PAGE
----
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Members of Trail Life Troop 0412 on a campout.
Photo by Gregg French
Members of Trail Life Troop 0412 on a campout.

Boy Scout Troop 412 breaks camp

Boy Scouts | One Georgia troop pitches its tents with Trail Life following the Boy Scouts’ ruling last year on gay members

KENNESAW, Ga.—For Boy Scout Troop 412, it was a pretty straightforward decision to switch to Trail Life, the new Christian scouting organization launched in the wake of the Boy Scouts of America’s decision last year to strike its ban on gay members. After letting its charter with the BSA lapse in January, Troop 412 continued to meet regularly at Summit Baptist Church, in Kennesaw, Ga. In February, Troopmaster Brian Mullins got word his troop had a new charter: BSA Troop 412 became Trail Life Troop 0412.

The change altered little on the outside. Each meeting still opens with prayer and the Pledge of Allegiance, and the troop has monthly campouts that include worship services if it’s a Sunday. Eight members dropped out of the troop during the transition. But at a meeting earlier this week, troop leaders, parents, and scouts all voiced a new feeling of relief.

The altered membership standards were “probably the catalyst” for the change, said the troop’s charter organizational representative, Lewis Miller. But for a while the troop felt constrained when it came to expressions of faith. “What has bothered us for some time, for example, is that at summer camps we were told not to pray in the mess hall in the name of Jesus,” he said. On Monday, scouts and leaders alike enjoyed their newfound freedom to preach and practice their faith openly without fear of offending someone.

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Another factor in the decision to switch was the BSA’s emphasis on awards and ranks. “If we get them to Freedom [Trail Life’s highest award] but not to Christ, we have failed,” Scoutmaster Gregg French said.

Nationally, Trail Life has experienced solid growth in the four months since it formed on Jan. 1. It has 350 active troops chartered and another 300 in process. The organization hopes to have 10,000 members in 40 states by the end of the year.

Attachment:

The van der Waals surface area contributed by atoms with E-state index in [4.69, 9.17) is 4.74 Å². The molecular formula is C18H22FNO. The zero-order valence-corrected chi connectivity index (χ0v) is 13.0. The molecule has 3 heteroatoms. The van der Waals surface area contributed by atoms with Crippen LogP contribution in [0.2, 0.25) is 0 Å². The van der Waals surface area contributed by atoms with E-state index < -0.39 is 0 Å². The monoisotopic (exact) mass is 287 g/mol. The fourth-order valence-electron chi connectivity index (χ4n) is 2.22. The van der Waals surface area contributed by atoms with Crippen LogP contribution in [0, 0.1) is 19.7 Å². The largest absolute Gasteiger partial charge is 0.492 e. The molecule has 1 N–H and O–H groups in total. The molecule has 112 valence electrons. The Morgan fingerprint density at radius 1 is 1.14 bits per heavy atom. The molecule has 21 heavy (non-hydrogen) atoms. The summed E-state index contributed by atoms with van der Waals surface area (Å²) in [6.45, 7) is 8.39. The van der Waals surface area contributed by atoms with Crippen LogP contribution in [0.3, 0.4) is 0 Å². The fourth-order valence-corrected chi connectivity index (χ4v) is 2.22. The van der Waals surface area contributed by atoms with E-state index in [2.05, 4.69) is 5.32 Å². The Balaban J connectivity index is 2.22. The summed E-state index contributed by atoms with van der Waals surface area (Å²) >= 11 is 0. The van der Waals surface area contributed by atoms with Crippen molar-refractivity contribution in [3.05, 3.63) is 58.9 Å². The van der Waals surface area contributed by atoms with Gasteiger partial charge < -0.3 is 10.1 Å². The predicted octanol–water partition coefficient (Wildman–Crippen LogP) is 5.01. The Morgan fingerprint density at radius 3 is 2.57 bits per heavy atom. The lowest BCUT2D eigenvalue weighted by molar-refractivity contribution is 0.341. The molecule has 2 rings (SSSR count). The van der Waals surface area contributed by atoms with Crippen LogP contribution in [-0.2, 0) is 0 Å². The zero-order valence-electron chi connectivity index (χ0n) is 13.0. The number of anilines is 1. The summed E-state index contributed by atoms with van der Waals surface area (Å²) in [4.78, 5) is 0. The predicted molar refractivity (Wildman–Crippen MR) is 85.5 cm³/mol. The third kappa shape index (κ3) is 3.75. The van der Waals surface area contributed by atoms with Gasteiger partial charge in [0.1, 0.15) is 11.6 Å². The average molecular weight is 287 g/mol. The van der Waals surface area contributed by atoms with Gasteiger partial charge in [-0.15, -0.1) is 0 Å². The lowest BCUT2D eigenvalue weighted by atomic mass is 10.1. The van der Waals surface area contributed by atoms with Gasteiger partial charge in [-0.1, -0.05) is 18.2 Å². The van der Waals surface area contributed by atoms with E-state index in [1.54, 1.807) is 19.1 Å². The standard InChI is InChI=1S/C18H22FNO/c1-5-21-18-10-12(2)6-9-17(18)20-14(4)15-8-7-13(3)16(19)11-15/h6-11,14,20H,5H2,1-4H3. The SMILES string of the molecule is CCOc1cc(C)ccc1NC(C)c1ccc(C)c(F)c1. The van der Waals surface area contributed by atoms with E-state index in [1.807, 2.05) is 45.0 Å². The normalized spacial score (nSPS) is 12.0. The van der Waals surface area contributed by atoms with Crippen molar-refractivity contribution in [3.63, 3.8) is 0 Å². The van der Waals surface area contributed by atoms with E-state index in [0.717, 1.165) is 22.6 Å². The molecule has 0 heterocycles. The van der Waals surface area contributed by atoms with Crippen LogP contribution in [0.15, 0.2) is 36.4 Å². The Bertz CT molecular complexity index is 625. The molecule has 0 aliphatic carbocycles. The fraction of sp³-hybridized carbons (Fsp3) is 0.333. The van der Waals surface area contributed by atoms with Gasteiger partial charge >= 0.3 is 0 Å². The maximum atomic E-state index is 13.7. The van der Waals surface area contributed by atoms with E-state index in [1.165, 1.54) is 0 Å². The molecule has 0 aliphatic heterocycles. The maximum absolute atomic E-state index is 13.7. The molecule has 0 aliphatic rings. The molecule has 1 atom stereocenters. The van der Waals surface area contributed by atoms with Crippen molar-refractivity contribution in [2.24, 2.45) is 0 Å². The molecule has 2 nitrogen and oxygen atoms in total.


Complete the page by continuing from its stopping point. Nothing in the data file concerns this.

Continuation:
But Trail Life has not picked up as many disgruntled ex-Scouts and ex-troops, like 412, as some social conservatives expected. So far, 40 percent of Trail Life’s new members have no previous ties to BSA, suggesting the organization is marketing to a different demographic than the Boy Scouts, according to Richard Matthews, Trail Life’s legal counsel, who previously worked in the BSA’s legal department for 11 years.

In the wake of the controversy, BSA hasn’t suffered a mass exodus but hasn’t been able to stop its slow bleed in membership either. Some polls predicted a 12 percent drop in BSA membership between 2012 and 2013 because of the controversy, but the decrease maxed out at 6 percent. In 2011, membership dropped 4 percent. BSA now has fewer than 2.5 million members, down from 5 million in the 1950s.

And many of those who left BSA last year might have done so for reasons unrelated to the controversy. BSA membership dues increased from $15 to $24 the same day the new policy on homosexuality went into effect. “There are many factors that go into a family’s decision to join Scouting, and it’s impossible to point to any single factor that influences our membership numbers,” BSA spokesman Deron Smith told The New York Post. The last fee increase was in 2010, and prompted a slight decline in membership that year as well.

Trail Life’s Matthews sees BSA’s new membership standards as the final straw in a history of growing concerns, rather than the main reason for the new organization’s creation. For example, some people were concerned about corporate sponsorship, Matthews said. Others worried about reportedly lavish executive compensation packages and the cost of the new Jamboree facility in Fayette County, W.Va. The latest projection puts the cost for the 10,600-acre park that includes miles of zip lines, a whitewater rafting circuit, and a technology center at $439 million by the end of 2015, Reuters reported last year.

But Troop 0412, at least, has broken camp and headed down the trail. The leaders closed Monday’s meeting on their knees in prayer. They then gestured to boxes of BSA badges and t-shirts from their former troop and invited the boys to take whatever they wanted. As the boys looked it over, one joked, “It’ll make good fire starter.”

Blake Adams
Blake Adams

Blake Adams is a student at Patrick Henry College, in Purcellville, Va.

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